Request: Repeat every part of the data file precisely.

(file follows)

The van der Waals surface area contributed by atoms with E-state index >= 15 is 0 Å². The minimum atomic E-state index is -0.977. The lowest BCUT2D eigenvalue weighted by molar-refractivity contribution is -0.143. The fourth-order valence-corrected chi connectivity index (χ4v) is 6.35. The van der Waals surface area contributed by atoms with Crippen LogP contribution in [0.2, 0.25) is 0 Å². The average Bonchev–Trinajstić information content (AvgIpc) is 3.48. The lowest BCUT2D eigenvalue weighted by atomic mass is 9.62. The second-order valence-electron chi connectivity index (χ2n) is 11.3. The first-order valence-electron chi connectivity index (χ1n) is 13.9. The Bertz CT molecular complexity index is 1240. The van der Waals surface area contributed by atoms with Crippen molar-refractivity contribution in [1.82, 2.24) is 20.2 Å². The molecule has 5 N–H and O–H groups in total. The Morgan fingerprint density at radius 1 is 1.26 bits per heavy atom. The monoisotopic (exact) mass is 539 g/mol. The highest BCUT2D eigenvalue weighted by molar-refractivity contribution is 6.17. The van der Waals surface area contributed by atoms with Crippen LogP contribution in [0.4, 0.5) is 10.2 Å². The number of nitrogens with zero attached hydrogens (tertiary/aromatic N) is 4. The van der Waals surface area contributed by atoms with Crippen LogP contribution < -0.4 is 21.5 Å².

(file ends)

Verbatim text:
The van der Waals surface area contributed by atoms with E-state index >= 15 is 0 Å². The minimum atomic E-state index is -0.977. The lowest BCUT2D eigenvalue weighted by molar-refractivity contribution is -0.143. The fourth-order valence-corrected chi connectivity index (χ4v) is 6.35. The van der Waals surface area contributed by atoms with Crippen LogP contribution in [0.2, 0.25) is 0 Å². The average Bonchev–Trinajstić information content (AvgIpc) is 3.48. The lowest BCUT2D eigenvalue weighted by atomic mass is 9.62. The second-order valence-electron chi connectivity index (χ2n) is 11.3. The first-order valence-electron chi connectivity index (χ1n) is 13.9. The Bertz CT molecular complexity index is 1240. The van der Waals surface area contributed by atoms with Crippen molar-refractivity contribution in [1.82, 2.24) is 20.2 Å². The molecule has 5 N–H and O–H groups in total. The Morgan fingerprint density at radius 1 is 1.26 bits per heavy atom. The monoisotopic (exact) mass is 539 g/mol. The highest BCUT2D eigenvalue weighted by molar-refractivity contribution is 6.17. The van der Waals surface area contributed by atoms with Crippen LogP contribution in [0.4, 0.5) is 10.2 Å². The number of nitrogens with zero attached hydrogens (tertiary/aromatic N) is 4. The van der Waals surface area contributed by atoms with Crippen LogP contribution < -0.4 is 21.5 Å².